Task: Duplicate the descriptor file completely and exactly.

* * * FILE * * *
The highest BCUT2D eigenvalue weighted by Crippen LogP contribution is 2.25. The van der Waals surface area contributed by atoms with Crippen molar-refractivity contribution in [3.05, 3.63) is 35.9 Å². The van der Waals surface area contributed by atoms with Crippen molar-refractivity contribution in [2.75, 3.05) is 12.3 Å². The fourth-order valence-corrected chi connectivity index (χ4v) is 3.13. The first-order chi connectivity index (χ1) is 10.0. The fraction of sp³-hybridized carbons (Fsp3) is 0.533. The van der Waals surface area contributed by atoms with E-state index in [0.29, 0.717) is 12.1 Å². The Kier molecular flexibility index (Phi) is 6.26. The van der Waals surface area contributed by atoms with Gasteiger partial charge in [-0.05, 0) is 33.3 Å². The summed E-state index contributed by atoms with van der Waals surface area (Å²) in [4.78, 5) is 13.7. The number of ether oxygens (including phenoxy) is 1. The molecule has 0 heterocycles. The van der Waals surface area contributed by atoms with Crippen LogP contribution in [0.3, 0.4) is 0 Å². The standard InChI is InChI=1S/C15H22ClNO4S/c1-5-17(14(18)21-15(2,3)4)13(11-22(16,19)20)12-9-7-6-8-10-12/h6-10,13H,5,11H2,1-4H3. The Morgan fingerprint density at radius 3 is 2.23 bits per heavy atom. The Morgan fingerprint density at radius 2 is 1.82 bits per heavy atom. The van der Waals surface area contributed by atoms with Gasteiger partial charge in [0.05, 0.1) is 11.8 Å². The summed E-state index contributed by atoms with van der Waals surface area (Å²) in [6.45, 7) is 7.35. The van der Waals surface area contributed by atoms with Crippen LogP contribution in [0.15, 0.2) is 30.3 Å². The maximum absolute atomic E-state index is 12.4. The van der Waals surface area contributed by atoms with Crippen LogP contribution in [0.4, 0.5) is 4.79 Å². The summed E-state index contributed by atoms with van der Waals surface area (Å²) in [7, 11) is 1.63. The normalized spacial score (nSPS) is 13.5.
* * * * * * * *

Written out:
The highest BCUT2D eigenvalue weighted by Crippen LogP contribution is 2.25. The van der Waals surface area contributed by atoms with Crippen molar-refractivity contribution in [3.05, 3.63) is 35.9 Å². The van der Waals surface area contributed by atoms with Crippen molar-refractivity contribution in [2.75, 3.05) is 12.3 Å². The fourth-order valence-corrected chi connectivity index (χ4v) is 3.13. The first-order chi connectivity index (χ1) is 10.0. The fraction of sp³-hybridized carbons (Fsp3) is 0.533. The van der Waals surface area contributed by atoms with E-state index in [0.29, 0.717) is 12.1 Å². The Kier molecular flexibility index (Phi) is 6.26. The van der Waals surface area contributed by atoms with Gasteiger partial charge in [-0.05, 0) is 33.3 Å². The summed E-state index contributed by atoms with van der Waals surface area (Å²) in [4.78, 5) is 13.7. The number of ether oxygens (including phenoxy) is 1. The molecule has 0 heterocycles. The van der Waals surface area contributed by atoms with Crippen LogP contribution in [0.3, 0.4) is 0 Å². The standard InChI is InChI=1S/C15H22ClNO4S/c1-5-17(14(18)21-15(2,3)4)13(11-22(16,19)20)12-9-7-6-8-10-12/h6-10,13H,5,11H2,1-4H3. The Morgan fingerprint density at radius 3 is 2.23 bits per heavy atom. The Morgan fingerprint density at radius 2 is 1.82 bits per heavy atom. The van der Waals surface area contributed by atoms with Gasteiger partial charge in [0.05, 0.1) is 11.8 Å². The summed E-state index contributed by atoms with van der Waals surface area (Å²) in [6.45, 7) is 7.35. The van der Waals surface area contributed by atoms with Crippen LogP contribution in [0.15, 0.2) is 30.3 Å². The maximum absolute atomic E-state index is 12.4. The van der Waals surface area contributed by atoms with Crippen LogP contribution in [0.4, 0.5) is 4.79 Å². The summed E-state index contributed by atoms with van der Waals surface area (Å²) in [7, 11) is 1.63. The normalized spacial score (nSPS) is 13.5.